BE CAUTIOUS WITH SULFURIC ACID
Sulfuric acid is widely used in industry for a variety of purposes such as metal cleaning
and etching, production of fertilizers, petroleum produces, dyes and explosives. Like all
acids it is reactive. Simply put, this means that when the liquid comes into contact with
another material, something is going to happen. This is where the danger lies. If sulfuric
acid comes in contact with any part of your body, a rapid destruction of tissue takes
place, capable of causing severe burns. When a burn occurs, it also gives rise to the
possibility of secondary problems such as infection. Burns are never to be considered
The strength or concentration of acids can vary. If transported in bulk quantities, the acid
is usually "full strength." If used as a cleaning agent, it may be highly diluted. In both
cases, the material is dangerous. In its concentrated form, sulfuric acid destroys not only
the outer skin, it can also penetrate into the flesh under your skin, destroying it. This
causes great pain and, if the damage is great enough, may result in shock, collapse or
other problems which typically accompany thermal burns. Even dilute concentrations in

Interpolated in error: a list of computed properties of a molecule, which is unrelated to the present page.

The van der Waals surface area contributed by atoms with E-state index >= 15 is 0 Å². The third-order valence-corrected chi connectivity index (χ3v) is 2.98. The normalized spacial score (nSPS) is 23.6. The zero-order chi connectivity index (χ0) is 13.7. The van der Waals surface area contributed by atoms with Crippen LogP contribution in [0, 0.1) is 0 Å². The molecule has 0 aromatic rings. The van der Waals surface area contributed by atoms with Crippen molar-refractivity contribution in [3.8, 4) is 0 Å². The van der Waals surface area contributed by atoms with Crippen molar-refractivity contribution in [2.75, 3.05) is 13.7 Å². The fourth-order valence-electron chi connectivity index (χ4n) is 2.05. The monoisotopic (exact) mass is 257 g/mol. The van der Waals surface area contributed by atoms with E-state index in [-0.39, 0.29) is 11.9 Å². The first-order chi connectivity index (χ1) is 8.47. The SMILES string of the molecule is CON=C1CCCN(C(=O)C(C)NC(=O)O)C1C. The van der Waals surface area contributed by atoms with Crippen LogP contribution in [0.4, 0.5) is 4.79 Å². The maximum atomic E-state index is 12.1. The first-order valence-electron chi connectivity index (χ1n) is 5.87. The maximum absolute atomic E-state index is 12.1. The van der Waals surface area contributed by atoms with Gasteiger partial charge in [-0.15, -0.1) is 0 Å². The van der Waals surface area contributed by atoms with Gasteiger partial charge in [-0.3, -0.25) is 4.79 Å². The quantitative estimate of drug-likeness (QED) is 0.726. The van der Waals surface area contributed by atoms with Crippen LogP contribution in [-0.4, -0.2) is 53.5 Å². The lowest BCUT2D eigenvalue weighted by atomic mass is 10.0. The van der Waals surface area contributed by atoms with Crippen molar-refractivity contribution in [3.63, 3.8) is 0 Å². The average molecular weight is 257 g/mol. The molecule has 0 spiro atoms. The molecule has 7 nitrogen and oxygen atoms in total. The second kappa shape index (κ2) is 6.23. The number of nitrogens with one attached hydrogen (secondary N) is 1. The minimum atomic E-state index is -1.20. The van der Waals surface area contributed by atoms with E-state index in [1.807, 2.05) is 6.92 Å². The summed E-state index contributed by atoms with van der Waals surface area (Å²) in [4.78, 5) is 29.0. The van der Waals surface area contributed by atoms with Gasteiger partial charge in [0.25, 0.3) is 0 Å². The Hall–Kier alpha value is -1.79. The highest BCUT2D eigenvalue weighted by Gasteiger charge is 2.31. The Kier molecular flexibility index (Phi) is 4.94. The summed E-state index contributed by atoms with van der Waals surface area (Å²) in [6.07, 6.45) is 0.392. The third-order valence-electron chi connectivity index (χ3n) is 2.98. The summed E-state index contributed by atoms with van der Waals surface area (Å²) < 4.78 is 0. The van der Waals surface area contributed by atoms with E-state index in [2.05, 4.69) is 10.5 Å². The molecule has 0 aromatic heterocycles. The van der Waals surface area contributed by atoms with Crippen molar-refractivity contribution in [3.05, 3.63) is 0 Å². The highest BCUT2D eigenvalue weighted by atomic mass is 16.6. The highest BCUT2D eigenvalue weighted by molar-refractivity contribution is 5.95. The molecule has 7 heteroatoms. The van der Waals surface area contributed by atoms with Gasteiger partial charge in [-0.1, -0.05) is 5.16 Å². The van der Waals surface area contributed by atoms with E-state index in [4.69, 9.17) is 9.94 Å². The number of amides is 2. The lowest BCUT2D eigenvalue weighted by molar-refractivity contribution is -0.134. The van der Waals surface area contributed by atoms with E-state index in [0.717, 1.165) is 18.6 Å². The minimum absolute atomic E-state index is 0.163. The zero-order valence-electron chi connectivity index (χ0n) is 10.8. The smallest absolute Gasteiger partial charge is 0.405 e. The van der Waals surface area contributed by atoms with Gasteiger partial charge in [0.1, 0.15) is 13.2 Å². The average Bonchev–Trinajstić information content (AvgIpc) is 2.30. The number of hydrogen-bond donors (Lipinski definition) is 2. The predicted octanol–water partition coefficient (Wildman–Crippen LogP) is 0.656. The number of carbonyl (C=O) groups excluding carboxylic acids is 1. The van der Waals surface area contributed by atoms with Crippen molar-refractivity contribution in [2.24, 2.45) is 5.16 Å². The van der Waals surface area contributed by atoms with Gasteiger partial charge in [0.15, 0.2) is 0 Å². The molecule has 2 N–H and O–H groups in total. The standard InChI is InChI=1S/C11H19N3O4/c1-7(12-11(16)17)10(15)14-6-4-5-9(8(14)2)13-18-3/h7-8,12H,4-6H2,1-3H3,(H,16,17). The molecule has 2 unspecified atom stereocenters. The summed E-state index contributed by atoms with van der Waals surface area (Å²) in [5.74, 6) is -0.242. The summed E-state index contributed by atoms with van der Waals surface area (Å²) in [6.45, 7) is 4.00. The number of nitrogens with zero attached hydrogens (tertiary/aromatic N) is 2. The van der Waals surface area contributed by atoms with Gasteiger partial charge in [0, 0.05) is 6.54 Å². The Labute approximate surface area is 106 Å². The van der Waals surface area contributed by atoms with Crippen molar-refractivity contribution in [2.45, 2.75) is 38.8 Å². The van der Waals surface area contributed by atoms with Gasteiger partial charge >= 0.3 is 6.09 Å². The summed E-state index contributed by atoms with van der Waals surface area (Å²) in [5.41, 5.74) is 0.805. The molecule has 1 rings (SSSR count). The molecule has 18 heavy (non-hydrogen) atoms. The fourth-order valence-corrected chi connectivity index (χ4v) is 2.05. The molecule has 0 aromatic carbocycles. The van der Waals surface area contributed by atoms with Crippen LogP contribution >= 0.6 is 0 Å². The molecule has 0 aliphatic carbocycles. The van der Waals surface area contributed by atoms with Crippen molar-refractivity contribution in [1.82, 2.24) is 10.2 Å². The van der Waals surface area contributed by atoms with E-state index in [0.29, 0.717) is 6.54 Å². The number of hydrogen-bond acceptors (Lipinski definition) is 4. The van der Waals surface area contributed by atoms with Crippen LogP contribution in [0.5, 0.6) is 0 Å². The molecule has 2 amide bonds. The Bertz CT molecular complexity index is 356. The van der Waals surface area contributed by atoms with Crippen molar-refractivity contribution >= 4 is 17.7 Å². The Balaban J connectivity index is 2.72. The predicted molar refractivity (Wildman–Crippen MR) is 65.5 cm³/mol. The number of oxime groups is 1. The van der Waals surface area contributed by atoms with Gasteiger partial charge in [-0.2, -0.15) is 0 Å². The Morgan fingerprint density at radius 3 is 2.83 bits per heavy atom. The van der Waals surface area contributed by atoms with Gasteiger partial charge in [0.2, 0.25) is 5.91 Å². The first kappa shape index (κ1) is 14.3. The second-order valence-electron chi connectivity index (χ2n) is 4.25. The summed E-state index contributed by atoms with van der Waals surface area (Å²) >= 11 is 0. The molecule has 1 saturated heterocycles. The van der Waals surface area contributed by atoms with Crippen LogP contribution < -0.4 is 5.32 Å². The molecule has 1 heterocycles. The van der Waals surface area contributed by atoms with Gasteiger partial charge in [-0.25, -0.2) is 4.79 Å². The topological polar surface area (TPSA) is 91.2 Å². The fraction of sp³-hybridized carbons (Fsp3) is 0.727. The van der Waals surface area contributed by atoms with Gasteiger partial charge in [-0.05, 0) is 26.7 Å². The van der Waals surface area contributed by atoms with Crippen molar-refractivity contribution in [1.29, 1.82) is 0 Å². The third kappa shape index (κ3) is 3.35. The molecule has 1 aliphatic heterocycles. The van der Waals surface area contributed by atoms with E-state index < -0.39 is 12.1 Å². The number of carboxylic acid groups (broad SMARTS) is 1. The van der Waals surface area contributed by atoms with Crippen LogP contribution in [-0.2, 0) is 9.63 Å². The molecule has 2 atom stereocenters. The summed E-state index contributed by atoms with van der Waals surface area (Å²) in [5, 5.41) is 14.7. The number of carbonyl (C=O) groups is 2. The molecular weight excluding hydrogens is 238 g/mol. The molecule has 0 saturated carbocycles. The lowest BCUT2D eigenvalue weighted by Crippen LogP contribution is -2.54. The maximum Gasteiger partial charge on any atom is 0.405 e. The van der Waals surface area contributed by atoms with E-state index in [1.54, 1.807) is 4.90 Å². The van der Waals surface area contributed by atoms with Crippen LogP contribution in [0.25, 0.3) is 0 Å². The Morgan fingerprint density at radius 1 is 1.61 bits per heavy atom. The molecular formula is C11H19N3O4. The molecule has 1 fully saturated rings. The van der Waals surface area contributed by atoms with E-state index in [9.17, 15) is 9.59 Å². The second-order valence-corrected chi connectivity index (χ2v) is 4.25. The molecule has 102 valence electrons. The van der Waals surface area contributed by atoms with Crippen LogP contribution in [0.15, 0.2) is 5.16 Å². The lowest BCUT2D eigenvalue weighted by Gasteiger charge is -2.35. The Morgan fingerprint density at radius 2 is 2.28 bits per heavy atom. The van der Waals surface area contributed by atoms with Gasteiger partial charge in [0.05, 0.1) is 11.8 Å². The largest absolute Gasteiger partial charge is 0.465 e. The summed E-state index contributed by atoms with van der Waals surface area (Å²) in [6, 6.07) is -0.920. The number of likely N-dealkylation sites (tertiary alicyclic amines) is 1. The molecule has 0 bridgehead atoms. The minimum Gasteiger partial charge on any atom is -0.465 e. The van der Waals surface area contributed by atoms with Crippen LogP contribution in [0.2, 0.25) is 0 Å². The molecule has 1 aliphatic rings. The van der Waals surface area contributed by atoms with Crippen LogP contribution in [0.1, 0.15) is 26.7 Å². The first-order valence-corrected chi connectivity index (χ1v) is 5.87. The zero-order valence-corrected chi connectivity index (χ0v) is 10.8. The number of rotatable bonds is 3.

contact with skin can cause dermatitis, or skin irritation. Prolonged breathing of the
vapors or mists can cause respiratory disorders.
Protection: Here is something to think about. Sulfuric acid can burn through your skin
into your flesh. It can cause your clothes to disintegrate. It can erode concrete and etch
metal. Imagine what a drop or two would do to your sensitive and unprotected eyes.
When working with or around Sulfuric acid, eye and face protection is a must. Safety
glasses alone are not adequate. Wear chemical-type goggles (these have indirect vents),
and a face shield. Protective clothing should include, at a minimum, an acid-resistant long
apron and gloves. When working with large quantities, you will need to wear an acid-
resistant "rain-suit" and high-top boots, with the pant leg extending over the top of the
First Aid - Rapid treatment is very important. You must wash the acid off the body
quickly. Get the victim to the emergency shower or to a hose as quickly as possible. Start
washing and as you do so, remove all acid-wet clothing. Keep the water flowing. In cases
where there are severe burns, shock may set in. If this occurs, treat for shock by placing
victims on their back and keeping them warm. Call immediately for medical help. Do not
apply any ointments, oils or other treatments to the burned area.
If acid is swallowed, it burns tissues all the way down to the stomach. Do not induce
vomiting, which will cause additional burns as it comes up as well. Never give anything
to an unconscious person but, if the victim is conscious, the acid should be immediately
diluted. Provide milk, preferably mixed with egg whites. If this isn't available, give as
much water to drink as possible.
Prevent contact with sulfuric acid! Pre-determine hazards in your operation and
implement a prevention and treatment plan with professional assistance.
Take no chances! Mishaps can be serious.